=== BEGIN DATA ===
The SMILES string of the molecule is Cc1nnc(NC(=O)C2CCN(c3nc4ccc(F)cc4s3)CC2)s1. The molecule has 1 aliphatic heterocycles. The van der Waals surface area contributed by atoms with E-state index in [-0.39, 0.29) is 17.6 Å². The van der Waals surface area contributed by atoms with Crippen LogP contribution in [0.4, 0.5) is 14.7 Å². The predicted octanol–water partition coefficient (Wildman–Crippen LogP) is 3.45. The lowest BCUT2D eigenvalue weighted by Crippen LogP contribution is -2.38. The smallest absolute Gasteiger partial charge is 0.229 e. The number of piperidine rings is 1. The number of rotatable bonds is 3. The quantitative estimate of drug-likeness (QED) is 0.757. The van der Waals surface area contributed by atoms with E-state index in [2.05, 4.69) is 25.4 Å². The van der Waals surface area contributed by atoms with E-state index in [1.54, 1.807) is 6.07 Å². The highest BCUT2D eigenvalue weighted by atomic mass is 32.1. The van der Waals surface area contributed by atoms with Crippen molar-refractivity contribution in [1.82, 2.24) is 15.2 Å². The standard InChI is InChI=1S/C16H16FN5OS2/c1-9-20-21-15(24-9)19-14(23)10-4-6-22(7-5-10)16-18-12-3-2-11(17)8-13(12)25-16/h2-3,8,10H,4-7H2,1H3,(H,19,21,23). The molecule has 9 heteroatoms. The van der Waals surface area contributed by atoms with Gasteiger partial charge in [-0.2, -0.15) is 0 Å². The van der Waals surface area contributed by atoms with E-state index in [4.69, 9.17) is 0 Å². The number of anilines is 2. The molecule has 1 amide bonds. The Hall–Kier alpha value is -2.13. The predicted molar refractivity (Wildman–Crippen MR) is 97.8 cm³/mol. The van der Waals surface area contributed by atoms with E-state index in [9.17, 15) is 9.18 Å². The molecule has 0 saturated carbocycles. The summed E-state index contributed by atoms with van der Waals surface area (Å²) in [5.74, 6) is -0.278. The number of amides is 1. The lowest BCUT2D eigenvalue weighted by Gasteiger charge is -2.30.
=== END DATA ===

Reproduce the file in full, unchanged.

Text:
The SMILES string of the molecule is Cc1nnc(NC(=O)C2CCN(c3nc4ccc(F)cc4s3)CC2)s1. The molecule has 1 aliphatic heterocycles. The van der Waals surface area contributed by atoms with E-state index in [-0.39, 0.29) is 17.6 Å². The van der Waals surface area contributed by atoms with Crippen LogP contribution in [0.4, 0.5) is 14.7 Å². The predicted octanol–water partition coefficient (Wildman–Crippen LogP) is 3.45. The lowest BCUT2D eigenvalue weighted by Crippen LogP contribution is -2.38. The smallest absolute Gasteiger partial charge is 0.229 e. The number of piperidine rings is 1. The number of rotatable bonds is 3. The quantitative estimate of drug-likeness (QED) is 0.757. The van der Waals surface area contributed by atoms with E-state index in [2.05, 4.69) is 25.4 Å². The van der Waals surface area contributed by atoms with E-state index in [1.54, 1.807) is 6.07 Å². The highest BCUT2D eigenvalue weighted by atomic mass is 32.1. The van der Waals surface area contributed by atoms with Crippen molar-refractivity contribution in [1.82, 2.24) is 15.2 Å². The standard InChI is InChI=1S/C16H16FN5OS2/c1-9-20-21-15(24-9)19-14(23)10-4-6-22(7-5-10)16-18-12-3-2-11(17)8-13(12)25-16/h2-3,8,10H,4-7H2,1H3,(H,19,21,23). The molecule has 9 heteroatoms. The van der Waals surface area contributed by atoms with Gasteiger partial charge in [-0.2, -0.15) is 0 Å². The van der Waals surface area contributed by atoms with E-state index in [4.69, 9.17) is 0 Å². The number of anilines is 2. The molecule has 1 amide bonds. The Hall–Kier alpha value is -2.13. The predicted molar refractivity (Wildman–Crippen MR) is 97.8 cm³/mol. The van der Waals surface area contributed by atoms with E-state index in [9.17, 15) is 9.18 Å². The molecule has 0 saturated carbocycles. The summed E-state index contributed by atoms with van der Waals surface area (Å²) in [5.74, 6) is -0.278. The number of amides is 1. The lowest BCUT2D eigenvalue weighted by Gasteiger charge is -2.30.